Disasters are severe disturbances to a community's functioning that surpass the community's ability to cope using its own resources. Natural, man-made, and technical risks, as well as various elements that influence a community's exposure and vulnerability, can all contribute to disasters. In terms of what they can do to human settlements or the environment, climate risks are disaster agents. Tropical cyclones, thunderstorms, tornadoes, drought, rain, hail, snow, lightning, fog, wind, temperature extremes, air pollution, and climatic change are all potentially dangerous atmospheric phenomena. Although some characteristics are always present, identifying dangerous incidents is not always easy. Floods, hurricanes, droughts, and heat waves have all been on the rise as a result of climate change. Temperatures have been rising on average, and are becoming more varied and extreme, in tandem with an increasing quantity of greenhouse gases in the atmosphere. Rainfall has also been more intense and erratic. Climate change will therefore affect disaster risks in two ways: first, by increasing the vulnerability of communities to natural hazards as a result of ecosystem degradation, reductions in water and food availability, and changes in livelihoods; and second, by increasing the vulnerability of communities to natural hazards as a result of ecosystem degradation, reductions in water and food availability, and changes in livelihoods. As a result, climate change will add to the stresses of environmental degradation and unplanned urbanisation, diminishing communities' ability to deal with even current levels of weather threats.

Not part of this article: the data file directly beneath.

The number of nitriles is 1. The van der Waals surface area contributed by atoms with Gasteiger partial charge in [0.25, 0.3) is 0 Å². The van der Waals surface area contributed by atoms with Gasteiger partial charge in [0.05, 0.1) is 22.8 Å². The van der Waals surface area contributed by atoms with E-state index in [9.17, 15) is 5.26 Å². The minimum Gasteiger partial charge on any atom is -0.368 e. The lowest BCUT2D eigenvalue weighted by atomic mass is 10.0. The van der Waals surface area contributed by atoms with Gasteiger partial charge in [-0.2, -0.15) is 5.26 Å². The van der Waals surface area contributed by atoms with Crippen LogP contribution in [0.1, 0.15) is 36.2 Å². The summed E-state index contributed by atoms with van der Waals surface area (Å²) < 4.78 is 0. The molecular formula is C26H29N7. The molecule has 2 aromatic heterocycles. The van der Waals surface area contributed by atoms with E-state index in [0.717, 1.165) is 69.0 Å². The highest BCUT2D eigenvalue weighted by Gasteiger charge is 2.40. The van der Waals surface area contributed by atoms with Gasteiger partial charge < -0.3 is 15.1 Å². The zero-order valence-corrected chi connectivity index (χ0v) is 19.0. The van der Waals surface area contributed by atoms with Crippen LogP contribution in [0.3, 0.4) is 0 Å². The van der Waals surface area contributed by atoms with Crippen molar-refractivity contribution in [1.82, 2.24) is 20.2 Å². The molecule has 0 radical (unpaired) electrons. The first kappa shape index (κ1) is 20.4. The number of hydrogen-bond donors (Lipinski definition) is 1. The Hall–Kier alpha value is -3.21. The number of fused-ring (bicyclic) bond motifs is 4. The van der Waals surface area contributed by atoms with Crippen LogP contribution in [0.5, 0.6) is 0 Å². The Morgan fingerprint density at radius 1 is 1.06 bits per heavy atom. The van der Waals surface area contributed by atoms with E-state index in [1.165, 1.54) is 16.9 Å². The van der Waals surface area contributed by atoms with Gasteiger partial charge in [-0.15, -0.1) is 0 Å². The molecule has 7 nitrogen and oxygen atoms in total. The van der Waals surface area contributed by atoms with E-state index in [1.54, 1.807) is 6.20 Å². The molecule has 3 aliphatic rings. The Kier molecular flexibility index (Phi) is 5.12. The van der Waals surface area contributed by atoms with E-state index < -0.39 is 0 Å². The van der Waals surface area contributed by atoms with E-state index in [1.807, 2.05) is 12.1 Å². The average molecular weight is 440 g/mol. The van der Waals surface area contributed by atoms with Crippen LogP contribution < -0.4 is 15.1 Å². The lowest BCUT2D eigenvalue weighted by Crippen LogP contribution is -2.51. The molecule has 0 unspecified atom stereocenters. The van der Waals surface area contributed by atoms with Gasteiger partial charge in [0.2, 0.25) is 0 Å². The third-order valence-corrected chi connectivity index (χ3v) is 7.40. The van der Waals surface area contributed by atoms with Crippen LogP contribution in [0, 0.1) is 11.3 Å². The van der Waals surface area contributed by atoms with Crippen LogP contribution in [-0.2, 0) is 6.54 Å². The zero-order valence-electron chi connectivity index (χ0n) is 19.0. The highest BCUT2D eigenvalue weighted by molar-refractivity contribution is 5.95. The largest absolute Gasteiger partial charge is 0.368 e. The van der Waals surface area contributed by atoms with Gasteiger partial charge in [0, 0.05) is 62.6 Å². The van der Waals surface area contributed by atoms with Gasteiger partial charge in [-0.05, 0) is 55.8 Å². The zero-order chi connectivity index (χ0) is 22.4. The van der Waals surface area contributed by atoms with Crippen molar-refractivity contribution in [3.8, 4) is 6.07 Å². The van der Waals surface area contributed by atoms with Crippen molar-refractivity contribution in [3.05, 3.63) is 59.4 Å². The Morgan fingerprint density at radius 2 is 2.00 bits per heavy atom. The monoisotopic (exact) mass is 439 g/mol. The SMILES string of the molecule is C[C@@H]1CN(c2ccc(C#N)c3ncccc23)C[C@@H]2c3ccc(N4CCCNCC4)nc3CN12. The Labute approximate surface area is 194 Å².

Title : Liquid crystal photo alignment and photo patterning based on nanosize azodye layers.
Vladimir Chigrinov, Hong Kong University of Science and Technology, Hong Kong
Title : Image super-resolution for climate projections
Saurabh Paul, S&P Global Market Intelligence, United States
Title : Cooking up a catastrophe: Raising eu consumer awareness of health impacts of gas cooking
Alexia Ross, CLASP, United States
Title : Computer simulation of the offshore CO2 geological sequestration in smeaheia, Norway
Marte Gutierrez, Civil and Environmental Engineering, Colorado School of Mines, United States
Title : Financing climate change adaptation and its devolution through national budget in Tanzania.
Peter Msumali Rogers, University of Dar es Salaam, United States
Title : Forecasts of global renewable energy generation and analysis of key factors affecting the growth of renewable energy markets.
Abhishek Asthana, Sheffield Hallam University, United Kingdom
Title : Analysis of carbon markets and offset alternatives in the compliance and voluntary schemes to commercialise colombian neutral coal.
Clara Ines Pardo Martinez, Universidad del Rosario, Colombia
Title : Achieving a carbon free built environment with circular economy
Azzeddine Oudjehane, Southern Alberta Institute of Technology, Canada
Title : The influence of household characteristics on the purchase of clean cars: The case of Spain
Mercedes Burguillo Cuesta, Universidad de Alcala, Spain
Title : Aligning officially supported export finance with the paris agreement
Igor Shishlov, Perspectives Climate Group, Spain